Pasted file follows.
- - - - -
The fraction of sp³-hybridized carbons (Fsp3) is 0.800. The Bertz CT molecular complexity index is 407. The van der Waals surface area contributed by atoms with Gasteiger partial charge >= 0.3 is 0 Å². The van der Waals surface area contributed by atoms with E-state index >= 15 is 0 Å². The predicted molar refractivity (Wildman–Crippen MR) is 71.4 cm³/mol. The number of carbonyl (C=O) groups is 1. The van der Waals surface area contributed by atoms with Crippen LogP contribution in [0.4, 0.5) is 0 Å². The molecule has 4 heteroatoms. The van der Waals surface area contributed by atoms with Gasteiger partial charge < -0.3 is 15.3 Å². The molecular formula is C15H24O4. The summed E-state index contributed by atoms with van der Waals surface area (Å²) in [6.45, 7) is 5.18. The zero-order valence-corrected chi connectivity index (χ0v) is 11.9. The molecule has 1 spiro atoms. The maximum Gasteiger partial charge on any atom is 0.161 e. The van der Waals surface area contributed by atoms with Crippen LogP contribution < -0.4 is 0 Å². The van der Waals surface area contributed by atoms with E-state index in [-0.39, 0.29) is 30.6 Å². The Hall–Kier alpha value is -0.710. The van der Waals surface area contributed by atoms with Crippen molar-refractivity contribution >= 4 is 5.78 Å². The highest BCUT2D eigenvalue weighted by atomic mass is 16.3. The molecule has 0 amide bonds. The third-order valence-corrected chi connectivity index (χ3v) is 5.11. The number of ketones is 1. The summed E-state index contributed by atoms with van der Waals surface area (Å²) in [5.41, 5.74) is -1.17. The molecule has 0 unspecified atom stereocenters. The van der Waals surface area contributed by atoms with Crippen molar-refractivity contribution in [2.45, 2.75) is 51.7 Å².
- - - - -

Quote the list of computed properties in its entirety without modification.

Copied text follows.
The fraction of sp³-hybridized carbons (Fsp3) is 0.800. The Bertz CT molecular complexity index is 407. The van der Waals surface area contributed by atoms with Gasteiger partial charge >= 0.3 is 0 Å². The van der Waals surface area contributed by atoms with E-state index >= 15 is 0 Å². The predicted molar refractivity (Wildman–Crippen MR) is 71.4 cm³/mol. The number of carbonyl (C=O) groups is 1. The van der Waals surface area contributed by atoms with Crippen LogP contribution in [0.4, 0.5) is 0 Å². The molecule has 4 heteroatoms. The van der Waals surface area contributed by atoms with Gasteiger partial charge < -0.3 is 15.3 Å². The molecular formula is C15H24O4. The summed E-state index contributed by atoms with van der Waals surface area (Å²) in [6.45, 7) is 5.18. The zero-order valence-corrected chi connectivity index (χ0v) is 11.9. The molecule has 1 spiro atoms. The maximum Gasteiger partial charge on any atom is 0.161 e. The van der Waals surface area contributed by atoms with Crippen LogP contribution < -0.4 is 0 Å². The van der Waals surface area contributed by atoms with E-state index in [-0.39, 0.29) is 30.6 Å². The Hall–Kier alpha value is -0.710. The van der Waals surface area contributed by atoms with Crippen molar-refractivity contribution >= 4 is 5.78 Å². The highest BCUT2D eigenvalue weighted by atomic mass is 16.3. The molecule has 0 amide bonds. The third-order valence-corrected chi connectivity index (χ3v) is 5.11. The number of ketones is 1. The summed E-state index contributed by atoms with van der Waals surface area (Å²) in [5.41, 5.74) is -1.17. The molecule has 0 unspecified atom stereocenters. The van der Waals surface area contributed by atoms with Crippen molar-refractivity contribution in [2.45, 2.75) is 51.7 Å².